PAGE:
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PTs have a role to play in battling a disturbing trend.

Imagine that at your skilled nursing facility (SNF) you are treating a patient who is 70 years old and received care at a hospital for a week before arriving. You discover that the patient had not actually been admitted to the hospital, but was there for "observation." As a result, you inform this individual that her stay in the SNF is not covered by Medicare, and that she most likely faces significant out-of-pocket expenses for her hospital stay.

The increased use of "observation status"—under which the facility determines that certain hospitalized Medicare patients are outpatients, even though the care they receive may be indistinguishable from that provided to individuals formally admitted as inpatients—has garnered significant public attention from patients, health care providers, and policymakers because it has serious consequences for patients and the health care system, including physical therapy.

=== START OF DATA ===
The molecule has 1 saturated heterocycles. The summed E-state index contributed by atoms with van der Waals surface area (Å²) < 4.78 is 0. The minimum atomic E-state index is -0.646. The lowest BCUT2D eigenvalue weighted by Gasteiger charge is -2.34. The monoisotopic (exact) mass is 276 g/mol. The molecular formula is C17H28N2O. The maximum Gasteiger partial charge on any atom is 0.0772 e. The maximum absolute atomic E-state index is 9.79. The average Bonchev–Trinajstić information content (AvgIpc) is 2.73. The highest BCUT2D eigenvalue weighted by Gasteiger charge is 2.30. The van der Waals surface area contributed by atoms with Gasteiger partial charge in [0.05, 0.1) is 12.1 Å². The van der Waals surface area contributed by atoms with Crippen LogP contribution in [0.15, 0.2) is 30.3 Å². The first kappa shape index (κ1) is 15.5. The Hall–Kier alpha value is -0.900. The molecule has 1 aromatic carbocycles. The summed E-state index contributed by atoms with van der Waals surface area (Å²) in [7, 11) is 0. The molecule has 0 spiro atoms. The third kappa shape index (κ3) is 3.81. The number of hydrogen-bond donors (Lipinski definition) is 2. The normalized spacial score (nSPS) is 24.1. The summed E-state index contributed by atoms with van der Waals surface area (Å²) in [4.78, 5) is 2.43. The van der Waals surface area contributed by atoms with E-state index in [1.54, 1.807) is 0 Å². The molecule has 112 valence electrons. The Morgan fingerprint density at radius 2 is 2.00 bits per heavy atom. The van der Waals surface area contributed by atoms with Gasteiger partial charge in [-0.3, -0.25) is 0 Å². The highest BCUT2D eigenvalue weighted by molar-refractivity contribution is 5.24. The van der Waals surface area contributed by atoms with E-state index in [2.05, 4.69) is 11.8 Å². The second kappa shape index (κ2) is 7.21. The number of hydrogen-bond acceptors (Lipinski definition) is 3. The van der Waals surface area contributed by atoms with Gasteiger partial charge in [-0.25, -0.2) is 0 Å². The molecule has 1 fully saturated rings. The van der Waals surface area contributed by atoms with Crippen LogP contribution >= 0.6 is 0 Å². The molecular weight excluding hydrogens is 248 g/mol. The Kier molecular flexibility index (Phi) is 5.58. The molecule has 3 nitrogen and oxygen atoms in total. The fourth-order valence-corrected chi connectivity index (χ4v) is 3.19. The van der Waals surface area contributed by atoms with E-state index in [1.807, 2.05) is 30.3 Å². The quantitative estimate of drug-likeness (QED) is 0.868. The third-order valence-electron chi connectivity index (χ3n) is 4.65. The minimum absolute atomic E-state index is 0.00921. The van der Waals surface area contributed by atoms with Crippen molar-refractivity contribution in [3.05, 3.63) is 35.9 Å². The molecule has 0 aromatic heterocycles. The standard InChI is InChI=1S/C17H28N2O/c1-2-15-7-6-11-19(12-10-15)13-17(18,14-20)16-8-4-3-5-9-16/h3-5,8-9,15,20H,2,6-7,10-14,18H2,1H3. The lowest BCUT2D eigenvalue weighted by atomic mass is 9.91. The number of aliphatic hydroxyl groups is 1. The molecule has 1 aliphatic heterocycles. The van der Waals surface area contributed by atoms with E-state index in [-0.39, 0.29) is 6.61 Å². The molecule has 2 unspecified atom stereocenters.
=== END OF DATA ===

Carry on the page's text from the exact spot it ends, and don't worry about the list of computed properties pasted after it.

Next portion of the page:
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  1. Centers for Medicare and Medicaid Services. Medicare Benefit Policy Manual. Accessed April 15, 2015.
  2. Department of Health and Human Services Office of Inspector General. Memorandum Report: Hospitals' Use of Observation Stays and Short Inpatient Stays for Medicare Beneficiaries, OEI-02-12-00040 (July 2013). Accessed April 15, 2015.
  3. MedPAC report to Congress. "Hospital Inpatient and Outpatient Services: Assessing Payment Adequacy and Updating Payments." Accessed April 15, 2015.

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